Tannehill Ironworks
The historic ironworks date
from the Civil War era and are
a focal point of the park.
Alabama Scenery
Tannehill Ironworks Historical
State Park also offers a wide
variety of beautiful scenery.
Tannehill Ironworks Historical State Park - McCalla, Alabama
Tannehill Ironworks Historical State Park - McCalla, Alabama
Tannehill Ironworks
Three massive Civil War era blast furnaces have
been beautifully restored and can now be explored
at Tannehill Ironworks Historical State Park
Civil War Ironworks in Alabama
Just as it became in later years for the nation
as a whole, the
state of Alabama was a vital
center of iron production for the Confederate
states during the Civil War. This industry that
proved so vital to the Southern war effort can
be explored at the remarkable Tannehill
Ironworks Historical State Park.

Located in off Interstate 59 less than 30
minutes from downtown
Tannehill was a major facility for the
production of iron during the Civil War. The
well-preserved site has been beautifully
restored and now is the focal point of a park
that is among the finest in the state.

The production of iron at the site actually
began in 1830 when Daniel Hillman built a
forge on the banks of Roupes Creek. He died
within two years and the facility was taken
over by Ninian Tannehill, who operated it as
a sideline to his more profitable farming

In 1859, however, the small forge evolved
into something much greater. A slave labor
force began work on the massive Tannehill
No. 1 furnace, designed by ironmaster
Moses Stroup. Over the next four years,
hundreds of slaves hand cut sandstone
blocks and pulled them on skids to the site
for use in the building of three large blast

By 1863, the Tannehill Ironworks could
produce 22 tons of desperately needed iron
per day. Used for the casting of artillery,
cookware and even cast iron stoves for the
Confederate army, the iron produced at
Tannehill contributed significantly to the
Southern war effort. Around 500 workers lived
in cabins on the site and the facility also
included a gristmill, tannery and tax-in-kind

Remarkably, Tannehill operated to within one
week of the surrender of Robert E. Lee. The
death blow to the facility finally came on
March 31, 1865, when it was targeted by the
troops of Union General James Wilson.

As Wilson and his men pushed south
through Alabama, they targeted the iron
facilities throughout the central part of the
state. Three companies from the 8th Iowa
Cavalry seized Tannehill on March 31st and
by the end of the day, the wooden parts of the
facility had been reduced to ashes and the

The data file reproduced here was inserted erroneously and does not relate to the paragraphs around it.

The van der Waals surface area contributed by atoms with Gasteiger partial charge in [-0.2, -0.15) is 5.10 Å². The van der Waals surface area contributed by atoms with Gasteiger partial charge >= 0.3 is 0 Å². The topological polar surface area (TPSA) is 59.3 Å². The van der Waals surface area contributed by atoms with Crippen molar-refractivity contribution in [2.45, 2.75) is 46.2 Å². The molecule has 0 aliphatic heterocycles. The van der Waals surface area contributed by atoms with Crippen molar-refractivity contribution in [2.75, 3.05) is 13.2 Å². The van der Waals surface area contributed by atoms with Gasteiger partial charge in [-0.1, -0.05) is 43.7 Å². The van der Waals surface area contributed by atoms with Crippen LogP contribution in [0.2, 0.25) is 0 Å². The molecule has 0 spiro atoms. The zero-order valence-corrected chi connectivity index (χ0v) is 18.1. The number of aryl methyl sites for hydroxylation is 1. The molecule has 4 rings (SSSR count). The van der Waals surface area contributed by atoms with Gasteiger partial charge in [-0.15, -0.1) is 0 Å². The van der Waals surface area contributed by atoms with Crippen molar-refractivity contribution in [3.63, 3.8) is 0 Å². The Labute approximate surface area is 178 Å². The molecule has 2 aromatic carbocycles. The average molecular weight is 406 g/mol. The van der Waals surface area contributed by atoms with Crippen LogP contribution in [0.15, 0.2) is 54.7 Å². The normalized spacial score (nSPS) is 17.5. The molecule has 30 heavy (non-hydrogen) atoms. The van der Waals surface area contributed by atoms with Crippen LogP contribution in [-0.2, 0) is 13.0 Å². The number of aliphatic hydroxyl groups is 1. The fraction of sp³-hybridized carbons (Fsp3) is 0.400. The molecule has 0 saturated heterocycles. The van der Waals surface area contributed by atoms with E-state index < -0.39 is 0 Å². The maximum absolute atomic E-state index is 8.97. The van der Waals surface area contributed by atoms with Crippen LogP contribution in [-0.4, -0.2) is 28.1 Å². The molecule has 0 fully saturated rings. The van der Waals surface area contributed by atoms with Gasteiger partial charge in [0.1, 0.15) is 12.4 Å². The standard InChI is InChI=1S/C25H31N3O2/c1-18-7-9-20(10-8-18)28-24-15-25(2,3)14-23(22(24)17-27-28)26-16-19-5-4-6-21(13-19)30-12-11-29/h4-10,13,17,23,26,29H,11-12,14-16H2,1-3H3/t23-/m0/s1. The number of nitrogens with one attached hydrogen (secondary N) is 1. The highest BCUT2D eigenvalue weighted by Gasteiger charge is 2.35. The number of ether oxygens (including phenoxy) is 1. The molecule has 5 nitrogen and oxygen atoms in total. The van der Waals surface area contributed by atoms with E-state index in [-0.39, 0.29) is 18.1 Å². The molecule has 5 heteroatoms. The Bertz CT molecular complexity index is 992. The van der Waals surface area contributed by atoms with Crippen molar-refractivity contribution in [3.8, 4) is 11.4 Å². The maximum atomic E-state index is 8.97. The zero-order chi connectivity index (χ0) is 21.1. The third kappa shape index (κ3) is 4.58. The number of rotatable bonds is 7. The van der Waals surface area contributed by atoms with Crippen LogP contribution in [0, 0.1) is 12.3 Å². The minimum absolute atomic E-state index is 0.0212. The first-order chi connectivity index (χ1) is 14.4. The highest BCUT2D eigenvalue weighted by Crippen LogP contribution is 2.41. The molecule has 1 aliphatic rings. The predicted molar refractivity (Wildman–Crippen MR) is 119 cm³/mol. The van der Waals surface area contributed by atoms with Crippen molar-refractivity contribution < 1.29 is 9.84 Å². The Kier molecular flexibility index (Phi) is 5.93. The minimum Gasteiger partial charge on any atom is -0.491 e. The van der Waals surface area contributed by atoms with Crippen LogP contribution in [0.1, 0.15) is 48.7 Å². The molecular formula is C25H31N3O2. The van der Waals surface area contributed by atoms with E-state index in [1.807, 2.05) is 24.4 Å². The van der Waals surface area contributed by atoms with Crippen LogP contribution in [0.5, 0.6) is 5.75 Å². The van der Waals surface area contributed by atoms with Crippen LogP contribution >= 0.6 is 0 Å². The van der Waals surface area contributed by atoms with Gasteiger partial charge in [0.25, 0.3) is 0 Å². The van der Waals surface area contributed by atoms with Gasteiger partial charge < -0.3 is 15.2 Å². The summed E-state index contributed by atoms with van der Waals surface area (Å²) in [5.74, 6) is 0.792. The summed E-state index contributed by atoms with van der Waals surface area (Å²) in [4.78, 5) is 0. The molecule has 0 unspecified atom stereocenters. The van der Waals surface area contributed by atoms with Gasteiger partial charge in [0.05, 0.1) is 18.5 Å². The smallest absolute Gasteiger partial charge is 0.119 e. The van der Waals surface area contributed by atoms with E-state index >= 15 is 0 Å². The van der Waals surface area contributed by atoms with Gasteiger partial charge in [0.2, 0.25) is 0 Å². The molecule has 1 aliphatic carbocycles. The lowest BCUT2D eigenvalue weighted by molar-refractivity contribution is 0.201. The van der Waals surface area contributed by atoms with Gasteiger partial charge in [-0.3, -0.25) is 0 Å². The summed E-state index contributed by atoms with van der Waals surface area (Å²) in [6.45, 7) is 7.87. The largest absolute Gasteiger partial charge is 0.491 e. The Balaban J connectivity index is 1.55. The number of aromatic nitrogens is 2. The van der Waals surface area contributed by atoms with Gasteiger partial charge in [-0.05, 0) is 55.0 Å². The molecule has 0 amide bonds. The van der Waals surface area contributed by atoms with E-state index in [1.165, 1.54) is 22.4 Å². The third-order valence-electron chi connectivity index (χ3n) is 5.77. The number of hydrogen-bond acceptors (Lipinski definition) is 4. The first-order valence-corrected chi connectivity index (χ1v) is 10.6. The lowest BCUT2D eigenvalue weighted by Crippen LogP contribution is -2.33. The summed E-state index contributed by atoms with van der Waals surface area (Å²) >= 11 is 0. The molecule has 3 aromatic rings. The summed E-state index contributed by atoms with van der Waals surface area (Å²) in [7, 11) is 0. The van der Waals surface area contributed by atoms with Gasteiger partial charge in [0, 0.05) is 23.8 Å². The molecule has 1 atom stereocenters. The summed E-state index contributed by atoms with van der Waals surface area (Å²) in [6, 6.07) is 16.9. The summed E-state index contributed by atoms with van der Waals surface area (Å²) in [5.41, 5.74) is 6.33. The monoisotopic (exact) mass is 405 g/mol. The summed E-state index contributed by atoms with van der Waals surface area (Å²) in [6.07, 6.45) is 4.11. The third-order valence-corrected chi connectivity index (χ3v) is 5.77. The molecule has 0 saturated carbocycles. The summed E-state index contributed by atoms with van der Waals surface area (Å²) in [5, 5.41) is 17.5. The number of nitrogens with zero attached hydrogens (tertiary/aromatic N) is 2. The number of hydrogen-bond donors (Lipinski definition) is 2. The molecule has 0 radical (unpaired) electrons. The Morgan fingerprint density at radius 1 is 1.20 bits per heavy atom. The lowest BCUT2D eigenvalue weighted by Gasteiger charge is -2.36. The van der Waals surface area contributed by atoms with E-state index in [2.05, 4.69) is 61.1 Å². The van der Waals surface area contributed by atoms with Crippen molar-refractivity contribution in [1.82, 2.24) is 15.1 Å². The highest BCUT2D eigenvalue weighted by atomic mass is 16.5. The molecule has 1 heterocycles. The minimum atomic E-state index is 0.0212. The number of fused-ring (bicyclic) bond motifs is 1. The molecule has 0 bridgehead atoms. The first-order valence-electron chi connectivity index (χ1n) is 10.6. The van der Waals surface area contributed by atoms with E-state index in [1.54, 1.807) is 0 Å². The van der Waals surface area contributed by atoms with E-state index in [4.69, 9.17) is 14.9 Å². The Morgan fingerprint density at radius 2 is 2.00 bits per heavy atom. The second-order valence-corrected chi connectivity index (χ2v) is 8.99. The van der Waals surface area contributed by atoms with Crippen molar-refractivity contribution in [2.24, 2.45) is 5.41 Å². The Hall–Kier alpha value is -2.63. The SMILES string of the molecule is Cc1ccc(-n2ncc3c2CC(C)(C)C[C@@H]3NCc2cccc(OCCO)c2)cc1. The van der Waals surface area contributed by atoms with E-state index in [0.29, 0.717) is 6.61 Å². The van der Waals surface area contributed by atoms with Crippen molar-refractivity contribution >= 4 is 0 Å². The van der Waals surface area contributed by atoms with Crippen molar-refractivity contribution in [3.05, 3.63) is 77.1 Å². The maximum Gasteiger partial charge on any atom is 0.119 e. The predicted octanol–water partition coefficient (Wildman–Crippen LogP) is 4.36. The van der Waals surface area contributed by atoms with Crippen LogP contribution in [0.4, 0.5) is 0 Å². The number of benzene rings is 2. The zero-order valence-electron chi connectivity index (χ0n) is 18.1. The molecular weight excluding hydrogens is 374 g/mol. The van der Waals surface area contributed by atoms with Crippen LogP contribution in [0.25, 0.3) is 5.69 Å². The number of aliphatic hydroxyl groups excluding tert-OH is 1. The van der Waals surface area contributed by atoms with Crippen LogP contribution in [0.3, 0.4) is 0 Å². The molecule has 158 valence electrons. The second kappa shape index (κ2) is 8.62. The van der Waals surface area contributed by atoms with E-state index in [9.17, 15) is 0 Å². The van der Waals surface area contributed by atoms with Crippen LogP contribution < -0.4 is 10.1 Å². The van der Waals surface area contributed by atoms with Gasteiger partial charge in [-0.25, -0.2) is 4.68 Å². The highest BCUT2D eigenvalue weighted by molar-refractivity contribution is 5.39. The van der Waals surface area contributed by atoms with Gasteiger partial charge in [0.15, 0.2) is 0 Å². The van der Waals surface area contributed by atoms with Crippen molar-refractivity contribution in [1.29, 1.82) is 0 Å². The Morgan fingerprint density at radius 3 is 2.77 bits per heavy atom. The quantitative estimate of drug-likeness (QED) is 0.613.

massive stone furnaces were no longer

From the ironworks at Tannehill, the Union
raiders pushed south to strike the Bibb Naval
Furnaces at today's
Brierfield Ironworks
Historical State Park. Wilson ultimately fought
famed Confederate general Nathan Bedford
Forrest at the
Battle of Ebenezer Church and
Battle of Selma before turning east to capture

The destruction of the Alabama ironworks
came too late in the Civil War to have any real
impact on the outcome of the conflict. The
damage done to the facilities did, however,
further damage the economy of Alabama and
cause even more hardship for the Southern
people in the years after the war.

Enough bits and pieces were reassembled
at Tannehill after
Wilson's Raid to keep a
small furnace in operation until 1867. An
attempt to rebuild the ironworks failed in
1868 and Tannehill was abandoned. Nature
then reclaimed its own, preserving in the
process a remarkable Civil War facility.
Now the centerpiece of the beautiful 1,500
acre Tannehill Ironworks Historical State
Park, the ironworks have been restored. They
offer visitors a unique chance to step back in
time to learn about the industrial side of the
Confederate war effort.

Including the ironworks, the park preserves
dozens of historical structures. Among these
are a working gristmill, cotton gin, pioneer
farm and more. A major center for heritage
crafts, Tannehill hosts "Trade Days" on the
third weekend of each month from March -

Other annual events include a Dulcimer
Festival, Civil War Reenactment, Halloween
Festival and more.
Click here for complete
event information.

The park is home to the outstanding
Alabama Iron and Steel Museum. There you
can learn about the history of iron and steel
in Alabama and see actual artifacts produced
using Tannehill iron.

Tannehill also offers hiking trails, picnic
areas, campgrounds, cabins, a restaurant,
miniature train and much more.
Please click
here to visit their official website for more

Tannehill Ironworks Historical State Park is
easy to access via either Exit 100 from
Interstate 59 or Exit 1 from Interstate 459. The
address is 12632 Confederate Parkway;
McCalla, Alabama.

The park is open daily. Admission is $3 for
adults, $2 for Seniors (age 62 and older) and
$1 for kids ages 6-11.  Children 5 and under
are admitted free.

While visiting Tannehill, be sure to see the

Plantation House just outside the
park. Its original portions date from 1817 and
the house is a fine example of an early
Alabama plantation home.
A Civil War Landmark
Tannehill was broken up by
Union soldiers near the end
of the Civil War.
Iron and Steel Museum
Tannehill is also home to the
Alabama Iron and Steel
Museum. It interprets the
history of the state's famed
iron and steel industry.
Photos of Tannehill by Lauren McCormick
Copyright 2011 & 2014 by Dale Cox
All rights reserved.

Last Updated: March 30, 2014
Wilson's Raid of 1865
The ironworks were targeted
by the 8th Iowa Cavalry during
Wilson's Raid of 1865, one of
the last major cavalry raids of
the Civil War.
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Civil War in Alabama
Video Tour of Tannehill Ironworks